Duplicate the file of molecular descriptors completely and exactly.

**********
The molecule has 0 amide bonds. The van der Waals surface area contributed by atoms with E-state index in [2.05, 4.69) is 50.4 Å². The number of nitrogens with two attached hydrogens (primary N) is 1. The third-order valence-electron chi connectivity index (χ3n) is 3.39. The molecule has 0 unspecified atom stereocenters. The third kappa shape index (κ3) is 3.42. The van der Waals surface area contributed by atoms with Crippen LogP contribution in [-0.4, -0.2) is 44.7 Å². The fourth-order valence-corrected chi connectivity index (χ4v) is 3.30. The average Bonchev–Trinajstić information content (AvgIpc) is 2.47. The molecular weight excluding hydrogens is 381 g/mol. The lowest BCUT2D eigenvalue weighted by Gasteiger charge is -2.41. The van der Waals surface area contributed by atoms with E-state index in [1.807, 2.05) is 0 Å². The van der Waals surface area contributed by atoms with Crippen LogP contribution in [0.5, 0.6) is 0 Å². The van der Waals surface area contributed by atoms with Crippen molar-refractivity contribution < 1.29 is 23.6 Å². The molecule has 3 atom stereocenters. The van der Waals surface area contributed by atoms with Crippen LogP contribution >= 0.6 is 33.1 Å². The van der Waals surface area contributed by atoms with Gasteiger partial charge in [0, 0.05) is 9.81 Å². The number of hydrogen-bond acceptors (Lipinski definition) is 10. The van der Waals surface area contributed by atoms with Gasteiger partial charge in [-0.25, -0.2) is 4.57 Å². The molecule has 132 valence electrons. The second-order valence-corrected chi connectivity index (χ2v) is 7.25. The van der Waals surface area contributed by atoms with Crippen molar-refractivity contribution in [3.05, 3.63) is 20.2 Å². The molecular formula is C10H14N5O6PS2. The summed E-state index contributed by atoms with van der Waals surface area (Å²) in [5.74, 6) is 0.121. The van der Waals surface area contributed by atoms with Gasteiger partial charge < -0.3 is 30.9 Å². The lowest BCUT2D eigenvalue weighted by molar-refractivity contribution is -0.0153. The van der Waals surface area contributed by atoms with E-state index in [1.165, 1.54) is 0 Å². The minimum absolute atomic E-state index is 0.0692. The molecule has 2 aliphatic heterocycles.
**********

The molecule has 0 amide bonds. The van der Waals surface area contributed by atoms with E-state index in [2.05, 4.69) is 50.4 Å². The number of nitrogens with two attached hydrogens (primary N) is 1. The third-order valence-electron chi connectivity index (χ3n) is 3.39. The molecule has 0 unspecified atom stereocenters. The third kappa shape index (κ3) is 3.42. The van der Waals surface area contributed by atoms with Crippen LogP contribution in [-0.4, -0.2) is 44.7 Å². The fourth-order valence-corrected chi connectivity index (χ4v) is 3.30. The average Bonchev–Trinajstić information content (AvgIpc) is 2.47. The molecular weight excluding hydrogens is 381 g/mol. The lowest BCUT2D eigenvalue weighted by Gasteiger charge is -2.41. The van der Waals surface area contributed by atoms with E-state index in [1.807, 2.05) is 0 Å². The van der Waals surface area contributed by atoms with Crippen LogP contribution in [0.5, 0.6) is 0 Å². The van der Waals surface area contributed by atoms with Crippen molar-refractivity contribution < 1.29 is 23.6 Å². The molecule has 3 atom stereocenters. The van der Waals surface area contributed by atoms with Crippen LogP contribution >= 0.6 is 33.1 Å². The van der Waals surface area contributed by atoms with Gasteiger partial charge in [0, 0.05) is 9.81 Å². The number of hydrogen-bond acceptors (Lipinski definition) is 10. The van der Waals surface area contributed by atoms with Gasteiger partial charge in [-0.25, -0.2) is 4.57 Å². The molecule has 132 valence electrons. The second-order valence-corrected chi connectivity index (χ2v) is 7.25. The van der Waals surface area contributed by atoms with Crippen molar-refractivity contribution in [3.05, 3.63) is 20.2 Å². The molecular formula is C10H14N5O6PS2. The summed E-state index contributed by atoms with van der Waals surface area (Å²) in [5.74, 6) is 0.121. The van der Waals surface area contributed by atoms with Gasteiger partial charge < -0.3 is 30.9 Å². The lowest BCUT2D eigenvalue weighted by molar-refractivity contribution is -0.0153. The van der Waals surface area contributed by atoms with E-state index in [1.165, 1.54) is 0 Å². The minimum absolute atomic E-state index is 0.0692. The molecule has 2 aliphatic heterocycles.